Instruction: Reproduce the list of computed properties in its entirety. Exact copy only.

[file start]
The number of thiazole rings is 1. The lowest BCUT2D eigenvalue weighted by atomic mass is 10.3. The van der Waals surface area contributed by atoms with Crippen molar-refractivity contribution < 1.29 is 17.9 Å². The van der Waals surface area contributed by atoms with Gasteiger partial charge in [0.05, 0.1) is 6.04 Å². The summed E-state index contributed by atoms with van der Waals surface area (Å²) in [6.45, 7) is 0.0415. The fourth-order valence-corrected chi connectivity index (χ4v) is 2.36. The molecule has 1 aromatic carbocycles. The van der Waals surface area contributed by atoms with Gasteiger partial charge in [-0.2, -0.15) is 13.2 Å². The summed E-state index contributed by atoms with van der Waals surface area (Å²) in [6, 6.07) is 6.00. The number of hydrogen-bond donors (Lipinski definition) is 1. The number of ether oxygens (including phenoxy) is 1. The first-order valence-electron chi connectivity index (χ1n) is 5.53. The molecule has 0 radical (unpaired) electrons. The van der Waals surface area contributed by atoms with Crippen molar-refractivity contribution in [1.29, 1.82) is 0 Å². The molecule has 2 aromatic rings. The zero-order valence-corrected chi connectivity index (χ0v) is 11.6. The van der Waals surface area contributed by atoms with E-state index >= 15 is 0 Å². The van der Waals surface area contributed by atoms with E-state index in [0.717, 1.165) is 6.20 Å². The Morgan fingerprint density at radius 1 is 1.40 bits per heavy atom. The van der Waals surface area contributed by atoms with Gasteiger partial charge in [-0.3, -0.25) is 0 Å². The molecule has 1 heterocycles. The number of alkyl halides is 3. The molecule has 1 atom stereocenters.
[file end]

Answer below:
The number of thiazole rings is 1. The lowest BCUT2D eigenvalue weighted by atomic mass is 10.3. The van der Waals surface area contributed by atoms with Crippen molar-refractivity contribution < 1.29 is 17.9 Å². The van der Waals surface area contributed by atoms with Gasteiger partial charge in [0.05, 0.1) is 6.04 Å². The summed E-state index contributed by atoms with van der Waals surface area (Å²) in [6.45, 7) is 0.0415. The fourth-order valence-corrected chi connectivity index (χ4v) is 2.36. The molecule has 1 aromatic carbocycles. The van der Waals surface area contributed by atoms with Gasteiger partial charge in [-0.2, -0.15) is 13.2 Å². The summed E-state index contributed by atoms with van der Waals surface area (Å²) in [6, 6.07) is 6.00. The number of hydrogen-bond donors (Lipinski definition) is 1. The number of ether oxygens (including phenoxy) is 1. The first-order valence-electron chi connectivity index (χ1n) is 5.53. The molecule has 0 radical (unpaired) electrons. The van der Waals surface area contributed by atoms with Crippen molar-refractivity contribution in [1.29, 1.82) is 0 Å². The molecule has 2 aromatic rings. The zero-order valence-corrected chi connectivity index (χ0v) is 11.6. The van der Waals surface area contributed by atoms with E-state index >= 15 is 0 Å². The van der Waals surface area contributed by atoms with E-state index in [0.717, 1.165) is 6.20 Å². The Morgan fingerprint density at radius 1 is 1.40 bits per heavy atom. The van der Waals surface area contributed by atoms with Gasteiger partial charge in [-0.3, -0.25) is 0 Å². The molecule has 1 heterocycles. The number of alkyl halides is 3. The molecule has 1 atom stereocenters.